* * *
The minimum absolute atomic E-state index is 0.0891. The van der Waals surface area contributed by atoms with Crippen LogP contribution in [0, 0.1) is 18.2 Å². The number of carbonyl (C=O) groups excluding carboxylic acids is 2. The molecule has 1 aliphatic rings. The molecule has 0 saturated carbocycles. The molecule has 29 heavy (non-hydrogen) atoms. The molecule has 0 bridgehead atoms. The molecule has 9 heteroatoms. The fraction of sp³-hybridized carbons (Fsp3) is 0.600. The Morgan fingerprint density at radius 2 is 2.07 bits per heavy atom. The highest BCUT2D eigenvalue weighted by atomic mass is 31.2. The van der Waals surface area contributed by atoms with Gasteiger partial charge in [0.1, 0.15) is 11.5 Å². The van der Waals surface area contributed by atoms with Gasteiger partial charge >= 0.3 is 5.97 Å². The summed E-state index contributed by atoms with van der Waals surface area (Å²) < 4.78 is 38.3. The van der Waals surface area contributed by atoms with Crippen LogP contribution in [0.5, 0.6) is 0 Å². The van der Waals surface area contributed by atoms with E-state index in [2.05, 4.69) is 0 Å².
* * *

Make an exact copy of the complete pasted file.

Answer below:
The minimum absolute atomic E-state index is 0.0891. The van der Waals surface area contributed by atoms with Crippen LogP contribution in [0, 0.1) is 18.2 Å². The number of carbonyl (C=O) groups excluding carboxylic acids is 2. The molecule has 1 aliphatic rings. The molecule has 0 saturated carbocycles. The molecule has 29 heavy (non-hydrogen) atoms. The molecule has 0 bridgehead atoms. The molecule has 9 heteroatoms. The fraction of sp³-hybridized carbons (Fsp3) is 0.600. The Morgan fingerprint density at radius 2 is 2.07 bits per heavy atom. The highest BCUT2D eigenvalue weighted by atomic mass is 31.2. The van der Waals surface area contributed by atoms with Gasteiger partial charge in [0.1, 0.15) is 11.5 Å². The van der Waals surface area contributed by atoms with Gasteiger partial charge >= 0.3 is 5.97 Å². The summed E-state index contributed by atoms with van der Waals surface area (Å²) < 4.78 is 38.3. The van der Waals surface area contributed by atoms with Crippen LogP contribution in [0.5, 0.6) is 0 Å². The van der Waals surface area contributed by atoms with E-state index in [2.05, 4.69) is 0 Å².